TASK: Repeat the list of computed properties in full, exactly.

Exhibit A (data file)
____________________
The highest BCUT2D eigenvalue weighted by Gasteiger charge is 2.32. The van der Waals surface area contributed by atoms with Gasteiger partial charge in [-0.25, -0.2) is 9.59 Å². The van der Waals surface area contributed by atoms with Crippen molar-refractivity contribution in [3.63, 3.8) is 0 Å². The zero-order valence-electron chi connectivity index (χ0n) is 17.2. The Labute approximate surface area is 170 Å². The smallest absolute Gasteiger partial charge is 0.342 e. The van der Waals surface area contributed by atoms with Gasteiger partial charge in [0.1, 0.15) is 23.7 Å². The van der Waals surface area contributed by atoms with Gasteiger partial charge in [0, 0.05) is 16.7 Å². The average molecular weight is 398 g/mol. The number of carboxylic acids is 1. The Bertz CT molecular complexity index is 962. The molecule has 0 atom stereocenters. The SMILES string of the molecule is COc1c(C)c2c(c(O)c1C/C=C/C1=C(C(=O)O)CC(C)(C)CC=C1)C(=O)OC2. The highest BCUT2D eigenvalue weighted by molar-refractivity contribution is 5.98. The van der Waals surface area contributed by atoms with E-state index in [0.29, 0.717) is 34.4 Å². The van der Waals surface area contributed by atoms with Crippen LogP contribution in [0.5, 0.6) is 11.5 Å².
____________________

The highest BCUT2D eigenvalue weighted by Gasteiger charge is 2.32. The van der Waals surface area contributed by atoms with Gasteiger partial charge in [-0.25, -0.2) is 9.59 Å². The van der Waals surface area contributed by atoms with Crippen molar-refractivity contribution in [3.63, 3.8) is 0 Å². The zero-order valence-electron chi connectivity index (χ0n) is 17.2. The Labute approximate surface area is 170 Å². The smallest absolute Gasteiger partial charge is 0.342 e. The van der Waals surface area contributed by atoms with Gasteiger partial charge in [0.1, 0.15) is 23.7 Å². The van der Waals surface area contributed by atoms with Gasteiger partial charge in [0, 0.05) is 16.7 Å². The average molecular weight is 398 g/mol. The number of carboxylic acids is 1. The Bertz CT molecular complexity index is 962. The molecule has 0 atom stereocenters. The SMILES string of the molecule is COc1c(C)c2c(c(O)c1C/C=C/C1=C(C(=O)O)CC(C)(C)CC=C1)C(=O)OC2. The highest BCUT2D eigenvalue weighted by molar-refractivity contribution is 5.98. The van der Waals surface area contributed by atoms with E-state index in [0.29, 0.717) is 34.4 Å². The van der Waals surface area contributed by atoms with Crippen LogP contribution in [0.5, 0.6) is 11.5 Å².